Does porn use affect attitude to same-sex marriage?

Despite the strength of the sample group (New Family Structures Study used by pro-gay marriage groups also), and the significantly strong results, this study will be ignored because opponents will kick the messenger rather than the message. Mark Regnerus dared to challenge same-sex parenting (which he did very well, by the way, and was completely vindicated) and since then, he has been public enemy #1 to the same-sex activists. Even Paul Amato (a darling of the same-sex movement admitted

“The Regnerus study makes an important contribution to our understanding of how a variety of childhood family environments are related to outcomes among young adult offspring. But these findings—and for that matter, any social research findings—should notbe used to restrict the civil rights of any group of individuals.”

i.e. ignore research if we don’ agree with it. But the results of the study below speak for themselves. Very interesting.

Public Discourse 20 Dec 2012
Young adult men’s support for redefining marriage may not be entirely the product of ideals about expansive freedoms, rights, liberties, and fairness. It may be, in part, a byproduct of regular exposure to diverse and graphic sex acts.

Data from the New Family Structures Study reveal that when young adult Americans (ages 23-39) are asked about their level of agreement with the statement “It should be legal for gays and lesbians to marry in America,” the gender difference emerges, just as expected: 42 percent of men agreed or strongly agreed, compared with 47 percent of women of the same age. More men than women disagreed or strongly disagreed (37 versus 30 percent), while comparable levels (21-23 percent) said they were “unsure.”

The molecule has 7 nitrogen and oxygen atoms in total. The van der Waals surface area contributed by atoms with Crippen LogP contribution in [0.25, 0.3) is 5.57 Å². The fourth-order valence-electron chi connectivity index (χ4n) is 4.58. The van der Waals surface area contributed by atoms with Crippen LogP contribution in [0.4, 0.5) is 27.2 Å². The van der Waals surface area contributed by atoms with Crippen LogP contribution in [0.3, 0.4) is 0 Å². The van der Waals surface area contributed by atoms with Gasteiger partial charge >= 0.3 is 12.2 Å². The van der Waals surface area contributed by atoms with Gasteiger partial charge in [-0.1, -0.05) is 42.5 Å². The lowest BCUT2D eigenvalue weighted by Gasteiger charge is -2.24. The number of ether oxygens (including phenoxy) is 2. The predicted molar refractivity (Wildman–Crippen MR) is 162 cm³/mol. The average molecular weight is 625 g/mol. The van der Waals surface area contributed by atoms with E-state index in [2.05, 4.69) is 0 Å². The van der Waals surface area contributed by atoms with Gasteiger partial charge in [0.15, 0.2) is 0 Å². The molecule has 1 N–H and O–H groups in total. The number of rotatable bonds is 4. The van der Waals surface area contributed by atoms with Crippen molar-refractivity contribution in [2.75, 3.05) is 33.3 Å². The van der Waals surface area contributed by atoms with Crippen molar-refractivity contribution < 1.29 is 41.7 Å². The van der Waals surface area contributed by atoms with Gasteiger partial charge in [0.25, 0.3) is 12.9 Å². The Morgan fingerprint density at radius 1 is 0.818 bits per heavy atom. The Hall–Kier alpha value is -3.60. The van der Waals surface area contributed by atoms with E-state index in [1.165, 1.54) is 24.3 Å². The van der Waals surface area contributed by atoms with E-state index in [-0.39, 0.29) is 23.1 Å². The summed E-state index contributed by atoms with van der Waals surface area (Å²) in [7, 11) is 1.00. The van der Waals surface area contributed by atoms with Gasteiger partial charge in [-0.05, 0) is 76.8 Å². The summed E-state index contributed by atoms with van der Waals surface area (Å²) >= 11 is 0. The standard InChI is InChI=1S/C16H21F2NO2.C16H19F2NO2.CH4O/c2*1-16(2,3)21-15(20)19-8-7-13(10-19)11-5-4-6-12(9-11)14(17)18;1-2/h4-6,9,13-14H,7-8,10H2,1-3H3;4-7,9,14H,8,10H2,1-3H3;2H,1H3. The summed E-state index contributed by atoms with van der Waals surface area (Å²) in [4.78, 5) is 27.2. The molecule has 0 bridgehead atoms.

But of the men who view pornographic material “every day or almost every day,” 54 percent “strongly agreed” that gay and lesbian marriage should be legal, compared with around 13 percent of those whose porn-use patterns were either monthly or less often than that. Statistical tests confirmed that porn use is a (very) significant predictor of men’s support for same-sex marriage, even after controlling for other obvious factors that might influence one’s perspective, such as political affiliation, religiosity, marital status, age, education, and sexual orientation.

The same pattern emerges for the statement, “Gay and lesbian couples do just as good a job raising children as heterosexual couples.” Only 26 percent of the lightest porn users concurred, compared to 63 percent of the heaviest consumers. It’s a linear association for men: the more porn they consume, the more they affirm this statement. More rigorous statistical tests confirmed that this association too is a very robust one.

Theoretically, the same pattern should hold when considering support for marriage in general. And it does, though not quite as distinctively. The less time spent viewing porn, the less critical men are of the institution of marriage. Forty-nine (49) percent of the lightest porn users “strongly disagreed” with a statement suggesting that “marriage is an outdated institution” (and an additional 26 percent simply “disagreed” with it), compared with 14 percent of the heaviest porn users.


Porn also undermines the concept that in the act of sexual intercourse, we share our “body and whole self … permanently and exclusively.” On the contrary, it reinforces the idea that people can share their bodies but not their inmost selves, and that they can do so temporarily and (definitely) not exclusively without harm.

Moreover, the web’s most popular pornographic sites do little to discriminate one sex act—or category of such—from another. Gazers are treated to a veritable fire-hose dousing of sex-act diversity. (These are not your grandfather’s Playboy.) So, add to the sharing of bodies temporarily and nonexclusively a significant dose of alternative forms of sexual activity—positions, roles, genders, and numbers—and that’s basically where porn presses its consumers today: away from sex as having anything approaching a “marital meaning” or structure of the sort outlined in the article cited above.